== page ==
Jean Piaget's developmental theories revolve around cognitive development and the idea that childhood plays a vital and active role in a person's development. His theory of cognitive development involves four stages, the sensorimotor, preoperational, concrete operational and formal operational period.
Piaget's theory of cognitive development is influential within the field of child psychology, particularly in educational theory. It has been used as the basis for scheduling school curricula and the development of teaching strategies.
The first of the four stages, the sensorimotor stage, occurs between birth and two years of age. In this stage, children can differentiate themselves from objects and realize that things continue to exist even when no longer present.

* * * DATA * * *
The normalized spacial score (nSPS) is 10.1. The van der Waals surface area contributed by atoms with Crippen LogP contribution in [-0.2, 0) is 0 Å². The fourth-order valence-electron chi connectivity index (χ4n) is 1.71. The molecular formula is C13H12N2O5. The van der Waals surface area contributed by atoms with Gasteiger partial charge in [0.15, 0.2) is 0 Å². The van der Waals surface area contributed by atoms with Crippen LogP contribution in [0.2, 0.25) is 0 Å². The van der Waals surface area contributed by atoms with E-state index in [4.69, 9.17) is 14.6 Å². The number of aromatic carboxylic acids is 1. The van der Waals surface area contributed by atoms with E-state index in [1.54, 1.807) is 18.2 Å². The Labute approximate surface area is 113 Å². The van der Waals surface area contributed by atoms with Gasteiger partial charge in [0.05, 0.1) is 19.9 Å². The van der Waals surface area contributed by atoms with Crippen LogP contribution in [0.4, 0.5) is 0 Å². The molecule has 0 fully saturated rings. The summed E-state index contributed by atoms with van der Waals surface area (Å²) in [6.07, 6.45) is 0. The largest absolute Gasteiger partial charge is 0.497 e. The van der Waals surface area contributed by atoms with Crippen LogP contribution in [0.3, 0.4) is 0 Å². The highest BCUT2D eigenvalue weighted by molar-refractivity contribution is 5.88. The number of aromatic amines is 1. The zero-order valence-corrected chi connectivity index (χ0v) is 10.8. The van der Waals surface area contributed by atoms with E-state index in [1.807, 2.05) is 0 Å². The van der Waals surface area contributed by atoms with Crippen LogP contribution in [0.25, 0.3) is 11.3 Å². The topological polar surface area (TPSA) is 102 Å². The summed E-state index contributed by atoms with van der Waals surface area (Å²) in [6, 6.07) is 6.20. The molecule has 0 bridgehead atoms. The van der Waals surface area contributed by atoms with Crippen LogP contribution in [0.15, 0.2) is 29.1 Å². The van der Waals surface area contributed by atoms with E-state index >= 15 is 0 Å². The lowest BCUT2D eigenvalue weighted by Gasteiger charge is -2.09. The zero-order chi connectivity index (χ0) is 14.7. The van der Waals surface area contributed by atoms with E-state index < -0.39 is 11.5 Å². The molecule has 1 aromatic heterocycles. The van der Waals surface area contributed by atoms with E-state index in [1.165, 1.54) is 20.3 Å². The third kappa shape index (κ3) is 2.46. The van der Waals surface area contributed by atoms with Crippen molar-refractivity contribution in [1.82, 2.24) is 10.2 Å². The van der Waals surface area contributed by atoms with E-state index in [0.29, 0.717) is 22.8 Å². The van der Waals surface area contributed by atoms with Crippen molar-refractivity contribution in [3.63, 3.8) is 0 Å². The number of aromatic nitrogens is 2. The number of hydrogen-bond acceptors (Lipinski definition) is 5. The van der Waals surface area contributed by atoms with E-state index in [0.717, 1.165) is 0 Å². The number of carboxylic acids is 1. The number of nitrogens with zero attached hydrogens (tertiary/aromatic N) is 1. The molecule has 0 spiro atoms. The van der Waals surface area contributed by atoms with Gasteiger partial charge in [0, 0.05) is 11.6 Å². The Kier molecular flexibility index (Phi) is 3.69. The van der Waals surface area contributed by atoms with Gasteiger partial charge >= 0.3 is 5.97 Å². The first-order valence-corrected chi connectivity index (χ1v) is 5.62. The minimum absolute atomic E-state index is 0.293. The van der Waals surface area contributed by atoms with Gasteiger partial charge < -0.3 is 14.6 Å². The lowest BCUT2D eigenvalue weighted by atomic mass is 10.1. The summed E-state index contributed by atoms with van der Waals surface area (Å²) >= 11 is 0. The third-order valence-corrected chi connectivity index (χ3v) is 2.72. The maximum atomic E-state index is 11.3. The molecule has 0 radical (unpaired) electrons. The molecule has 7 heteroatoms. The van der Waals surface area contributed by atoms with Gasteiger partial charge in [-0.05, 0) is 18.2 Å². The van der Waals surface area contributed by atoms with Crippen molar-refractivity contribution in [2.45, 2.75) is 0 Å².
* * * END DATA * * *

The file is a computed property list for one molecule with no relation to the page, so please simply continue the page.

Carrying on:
The preoperational stage occurs between two and seven years of age. Here, children learn to use language and to represent objects by images and words. However, children do not yet understand concrete logic and cannot mentally manipulate information.
The concrete operational stage occurs between seven and 11 years of age. The stages are characterized by the appropriate use of logic. Children can also classify objects according to several features and can order them in series along a single dimension such as size.
The formal operational period occurs from the age of 11 into adulthood. In this stage, abstract thought emerges. Problem-solving skills are demonstrated when children use trial-and-error.